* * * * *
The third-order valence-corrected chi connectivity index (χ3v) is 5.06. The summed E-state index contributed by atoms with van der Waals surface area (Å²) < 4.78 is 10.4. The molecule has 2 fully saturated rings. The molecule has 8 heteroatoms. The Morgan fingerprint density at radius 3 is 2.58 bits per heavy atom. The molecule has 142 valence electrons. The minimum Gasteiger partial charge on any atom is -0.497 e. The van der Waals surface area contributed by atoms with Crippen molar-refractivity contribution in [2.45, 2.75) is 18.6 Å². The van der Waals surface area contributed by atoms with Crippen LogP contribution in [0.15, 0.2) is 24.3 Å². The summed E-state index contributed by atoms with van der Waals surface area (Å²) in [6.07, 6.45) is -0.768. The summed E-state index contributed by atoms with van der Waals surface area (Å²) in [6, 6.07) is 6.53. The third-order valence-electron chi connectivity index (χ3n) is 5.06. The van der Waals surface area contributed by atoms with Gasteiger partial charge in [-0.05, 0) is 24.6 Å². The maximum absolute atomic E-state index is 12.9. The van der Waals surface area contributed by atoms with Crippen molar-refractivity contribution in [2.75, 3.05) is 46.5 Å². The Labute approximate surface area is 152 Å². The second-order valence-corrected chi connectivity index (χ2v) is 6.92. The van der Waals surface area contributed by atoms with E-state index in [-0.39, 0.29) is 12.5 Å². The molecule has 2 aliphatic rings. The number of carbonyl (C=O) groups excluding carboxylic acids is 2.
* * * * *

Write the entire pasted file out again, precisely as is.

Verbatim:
The third-order valence-corrected chi connectivity index (χ3v) is 5.06. The summed E-state index contributed by atoms with van der Waals surface area (Å²) < 4.78 is 10.4. The molecule has 2 fully saturated rings. The molecule has 8 heteroatoms. The Morgan fingerprint density at radius 3 is 2.58 bits per heavy atom. The molecule has 142 valence electrons. The minimum Gasteiger partial charge on any atom is -0.497 e. The van der Waals surface area contributed by atoms with Crippen molar-refractivity contribution in [2.45, 2.75) is 18.6 Å². The van der Waals surface area contributed by atoms with Crippen LogP contribution in [0.15, 0.2) is 24.3 Å². The summed E-state index contributed by atoms with van der Waals surface area (Å²) in [6.07, 6.45) is -0.768. The summed E-state index contributed by atoms with van der Waals surface area (Å²) in [6, 6.07) is 6.53. The third-order valence-electron chi connectivity index (χ3n) is 5.06. The van der Waals surface area contributed by atoms with Gasteiger partial charge in [-0.05, 0) is 24.6 Å². The maximum absolute atomic E-state index is 12.9. The van der Waals surface area contributed by atoms with Crippen molar-refractivity contribution in [2.75, 3.05) is 46.5 Å². The Labute approximate surface area is 152 Å². The second-order valence-corrected chi connectivity index (χ2v) is 6.92. The van der Waals surface area contributed by atoms with E-state index in [-0.39, 0.29) is 12.5 Å². The molecule has 2 aliphatic rings. The number of carbonyl (C=O) groups excluding carboxylic acids is 2.